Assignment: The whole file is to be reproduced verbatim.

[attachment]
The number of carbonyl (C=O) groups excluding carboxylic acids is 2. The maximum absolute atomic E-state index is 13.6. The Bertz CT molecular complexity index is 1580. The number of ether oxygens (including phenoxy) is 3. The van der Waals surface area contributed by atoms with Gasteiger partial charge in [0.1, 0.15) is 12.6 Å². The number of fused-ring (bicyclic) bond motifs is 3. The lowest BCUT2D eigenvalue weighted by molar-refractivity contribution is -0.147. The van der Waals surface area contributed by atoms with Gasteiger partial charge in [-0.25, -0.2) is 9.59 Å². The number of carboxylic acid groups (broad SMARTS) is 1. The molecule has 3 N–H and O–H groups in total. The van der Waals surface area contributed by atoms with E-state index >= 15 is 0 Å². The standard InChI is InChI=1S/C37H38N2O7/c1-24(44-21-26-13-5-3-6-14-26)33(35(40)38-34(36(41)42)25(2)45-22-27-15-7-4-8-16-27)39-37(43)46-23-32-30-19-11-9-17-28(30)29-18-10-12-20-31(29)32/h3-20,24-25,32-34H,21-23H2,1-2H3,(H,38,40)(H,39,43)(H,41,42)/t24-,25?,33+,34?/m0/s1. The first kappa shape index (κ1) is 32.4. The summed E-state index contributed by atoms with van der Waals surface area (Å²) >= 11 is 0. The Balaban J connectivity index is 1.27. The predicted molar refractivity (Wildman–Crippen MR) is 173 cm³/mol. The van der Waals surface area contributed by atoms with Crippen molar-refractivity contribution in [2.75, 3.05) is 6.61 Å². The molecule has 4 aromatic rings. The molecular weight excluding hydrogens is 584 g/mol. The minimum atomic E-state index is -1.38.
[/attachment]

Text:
The number of carbonyl (C=O) groups excluding carboxylic acids is 2. The maximum absolute atomic E-state index is 13.6. The Bertz CT molecular complexity index is 1580. The number of ether oxygens (including phenoxy) is 3. The van der Waals surface area contributed by atoms with Gasteiger partial charge in [0.1, 0.15) is 12.6 Å². The number of fused-ring (bicyclic) bond motifs is 3. The lowest BCUT2D eigenvalue weighted by molar-refractivity contribution is -0.147. The van der Waals surface area contributed by atoms with Gasteiger partial charge in [-0.25, -0.2) is 9.59 Å². The number of carboxylic acid groups (broad SMARTS) is 1. The molecule has 3 N–H and O–H groups in total. The van der Waals surface area contributed by atoms with E-state index >= 15 is 0 Å². The standard InChI is InChI=1S/C37H38N2O7/c1-24(44-21-26-13-5-3-6-14-26)33(35(40)38-34(36(41)42)25(2)45-22-27-15-7-4-8-16-27)39-37(43)46-23-32-30-19-11-9-17-28(30)29-18-10-12-20-31(29)32/h3-20,24-25,32-34H,21-23H2,1-2H3,(H,38,40)(H,39,43)(H,41,42)/t24-,25?,33+,34?/m0/s1. The first kappa shape index (κ1) is 32.4. The summed E-state index contributed by atoms with van der Waals surface area (Å²) >= 11 is 0. The Balaban J connectivity index is 1.27. The predicted molar refractivity (Wildman–Crippen MR) is 173 cm³/mol. The van der Waals surface area contributed by atoms with Crippen molar-refractivity contribution in [2.75, 3.05) is 6.61 Å². The molecule has 4 aromatic rings. The molecular weight excluding hydrogens is 584 g/mol. The minimum atomic E-state index is -1.38.